That might have actually been a very minor problem in itself. After all, when you've worked with a program for some time, you've already got a specific list of settings for images of each kind - so you just save a bunch of descriptive presets, like 'Warmer portrait' or '60s look, use with sepia', and invoke them when they're called for. The major problem is, GIMP's filters don't support presets.

Yes, apparently, someone out there thought it's a good idea to let you save presets for those tools that require just two numbers in terms of user input (e.g. 'Threshold', where you just enter threshold values for shadows and highlights), but not for versatile filters with dozens of various parameters. Apparently, these work better with paper notes instead.

Every tiny setting countsEvery tiny setting counts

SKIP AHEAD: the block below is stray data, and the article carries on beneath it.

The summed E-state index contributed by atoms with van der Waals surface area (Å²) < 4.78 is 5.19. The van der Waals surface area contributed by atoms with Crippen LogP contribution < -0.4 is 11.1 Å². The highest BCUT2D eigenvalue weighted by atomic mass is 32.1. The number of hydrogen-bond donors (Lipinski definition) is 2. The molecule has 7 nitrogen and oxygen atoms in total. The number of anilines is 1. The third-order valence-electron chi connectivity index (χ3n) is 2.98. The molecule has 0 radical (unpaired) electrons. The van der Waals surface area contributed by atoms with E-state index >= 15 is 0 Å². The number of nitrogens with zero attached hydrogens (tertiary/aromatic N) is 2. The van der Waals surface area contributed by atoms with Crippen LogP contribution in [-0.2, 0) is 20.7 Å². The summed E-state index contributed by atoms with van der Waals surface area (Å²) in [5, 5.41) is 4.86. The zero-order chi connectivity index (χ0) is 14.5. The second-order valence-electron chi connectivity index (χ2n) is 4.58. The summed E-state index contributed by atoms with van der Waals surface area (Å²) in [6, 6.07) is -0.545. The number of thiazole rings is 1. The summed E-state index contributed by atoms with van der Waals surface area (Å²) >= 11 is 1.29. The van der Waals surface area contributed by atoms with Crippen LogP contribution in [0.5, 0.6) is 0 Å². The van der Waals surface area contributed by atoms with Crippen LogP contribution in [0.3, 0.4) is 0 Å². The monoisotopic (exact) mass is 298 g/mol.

To make matters even worse, there's no way to reset a filter to its default settings either. What you can do, is reset all filters to their defaults; but that looks more like a call of desperation.

Do it once. Do it once again.

There isn't much you can do in terms of optimising the workflow at all, actually. Suppose you've set up a number of filters by processing a sample image and now you need to apply the same filters with the same settings to a dozen of similar pictures. How do you do that in GIMP? By opening them one by one and applying each filter separately, silly! Batch processing itself aside, you know how Photoshop allows you to save a sequence of actions (from the actions history) as a preset, which you can then apply to any open image? Well, the only thing you can do with your history of actions in GIMP is clear it.

Then I’ll just tidy upThen I’ll just tidy up

GIMP is a very well-meaning program as a whole, there's no doubting that. It can even import custom brushes created in Photoshop, as if it actually realises it can never be as extensive as its commercial 'big brother'. I just wish its constituent parts were unanimously well-meaning as well.

Referenced Windows applications

Comments on Still no Photoshop

Fernando César